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True North Communications' plan to "mainstream" the buying of minority media to ensure increased ad spending brought almost immediate charges from minority ad agencies, which contend the move is an attempt to steal business.

In a clear indication that perceived media bias is a complicated issue for the ad industry, minority-owned agencies suggested there were better ways to assure that minority media get their proper share of advertising than having a general-market agency take over.


"The money is in the media-everybody knows that," said Caroline Jones, president of Caroline Jones Inc., New York. "That is the way they should be doing business anyway. For them to be doing this admits they haven't been doing good work for their clients."

Sam Chisholm, chairman-CEO of Chisholm-Mingo Group, New York, labeled True North's plan an "attempt to look at minority media through white eyes."

"I am very disappointed," he said. "We are capable of going against anyone, but this is a business opportunity built by minorities capitalized on by a multinational."

David Bell, True North chairman-CEO, announced the formation of its New America Media Group as a corporate recognition of a need to do a better job of buying and using minority media. True North's plan is to take two shops in which it owns a minority interest-Siboney USA, Miami (Hispanic), and Stedman Graham & Partners, Chicago (African-American)-and add Imada Wong Communications, Los Angeles (Asian), and form New America Media Group in conjunction with TN Media.

True North's move, unveiled in Washington at an event sponsored by the American Advertising Federation, drew praise from Federal Communications Commission Chairman Bill Kennard.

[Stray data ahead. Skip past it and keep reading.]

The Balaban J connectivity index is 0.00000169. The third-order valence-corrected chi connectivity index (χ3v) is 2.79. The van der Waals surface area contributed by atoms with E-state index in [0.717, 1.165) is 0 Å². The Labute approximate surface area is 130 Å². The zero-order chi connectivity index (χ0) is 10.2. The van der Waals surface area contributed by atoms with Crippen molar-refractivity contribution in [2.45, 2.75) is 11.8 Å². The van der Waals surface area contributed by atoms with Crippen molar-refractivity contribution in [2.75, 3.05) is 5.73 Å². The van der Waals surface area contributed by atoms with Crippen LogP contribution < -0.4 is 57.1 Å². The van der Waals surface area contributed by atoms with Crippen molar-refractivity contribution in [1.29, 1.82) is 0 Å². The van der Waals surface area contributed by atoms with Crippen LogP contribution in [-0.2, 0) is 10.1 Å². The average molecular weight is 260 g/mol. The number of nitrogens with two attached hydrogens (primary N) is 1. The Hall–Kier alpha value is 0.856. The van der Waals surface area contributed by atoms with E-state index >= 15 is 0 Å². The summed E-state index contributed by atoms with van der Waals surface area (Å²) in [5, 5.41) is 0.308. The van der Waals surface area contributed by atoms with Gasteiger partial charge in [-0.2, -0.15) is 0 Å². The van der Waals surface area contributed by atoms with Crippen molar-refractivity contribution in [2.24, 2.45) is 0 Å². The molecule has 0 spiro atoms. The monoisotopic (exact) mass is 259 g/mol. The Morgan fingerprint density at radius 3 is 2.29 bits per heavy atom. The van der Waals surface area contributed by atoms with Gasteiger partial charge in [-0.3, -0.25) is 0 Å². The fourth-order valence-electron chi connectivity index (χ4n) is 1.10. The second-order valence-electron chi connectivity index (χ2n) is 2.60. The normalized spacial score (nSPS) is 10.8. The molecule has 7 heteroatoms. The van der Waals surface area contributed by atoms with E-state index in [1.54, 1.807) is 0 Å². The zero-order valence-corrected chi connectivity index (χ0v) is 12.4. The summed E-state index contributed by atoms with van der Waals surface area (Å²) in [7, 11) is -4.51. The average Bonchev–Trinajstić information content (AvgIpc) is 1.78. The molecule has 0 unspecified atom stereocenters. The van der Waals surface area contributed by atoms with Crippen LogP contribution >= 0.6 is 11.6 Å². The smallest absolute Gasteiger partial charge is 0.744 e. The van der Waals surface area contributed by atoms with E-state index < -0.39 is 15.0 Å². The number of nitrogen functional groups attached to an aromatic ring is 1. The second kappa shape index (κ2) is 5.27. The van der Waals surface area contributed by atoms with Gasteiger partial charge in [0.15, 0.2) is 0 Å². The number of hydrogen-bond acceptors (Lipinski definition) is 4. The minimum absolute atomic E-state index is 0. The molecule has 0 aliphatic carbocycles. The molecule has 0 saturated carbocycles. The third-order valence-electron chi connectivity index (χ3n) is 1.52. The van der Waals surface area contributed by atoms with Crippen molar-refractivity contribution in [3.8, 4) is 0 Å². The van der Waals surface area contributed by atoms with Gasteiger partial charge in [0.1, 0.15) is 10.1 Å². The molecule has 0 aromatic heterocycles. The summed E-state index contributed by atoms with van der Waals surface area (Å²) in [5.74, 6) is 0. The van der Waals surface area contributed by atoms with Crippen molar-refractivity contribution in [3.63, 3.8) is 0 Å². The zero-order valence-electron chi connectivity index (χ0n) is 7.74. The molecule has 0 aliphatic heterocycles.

Mr. Bell called bringing together media people from both kinds of agencies an "organic approach" that would benefit minority media far more than the standard industry "set-aside." But Mr. Bell's reference to getting minority media out of "the silo of advertising" drew anger from Mr. Chisholm.

"We have had some very successful minority agencies [that] have built the concept of minority media and media buying. For him to imply that they can come in and imply that they can move it to another level is very disappointing," he said.


Mike Drexler, chairman of TN Media, said the group would try to get improved data about minority buying patterns and loyalty to demonstrate the effectiveness of using minority media.

Walker Williams, a consultant who heads the Black Advertising Coalition, said True North's move could benefit minority media but hurt minority agencies.

"It's the beginning of a trend," he said. "It will drive minority agencies toward consolidation" with general-market agencies.

Al Schreiber, managing partner of the new True North group, said his hope is to "mainstream as much as we can."

TN group adds healthcare unit

True North Communications this week will announce formation of a healthcare branch of its New America Strategies Group, the network of agencies that targets multicultural audiences.

Called New America Wellness Group, it will provide a range of services from advertising to direct marketing and tailor pharmaceutical and other clients' messages to minority communities.

The agency also will release a study co-sponsored by the Morehouse College of Medicine showing that minority communities represent a significant growth opportunity for healthcare marketers.

"The market we're trying to reach is experiencing tremendous growth both in terms of demographics and economic clout, and is poised for enormous growth," said Sheila Thorne, managing director of New America Wellness Group, to be based in New York. "If you don't look at the ethnic marketplace, you won't experience organic growth."

True North also hopes to capitalize on the boom in direct-to-consumer

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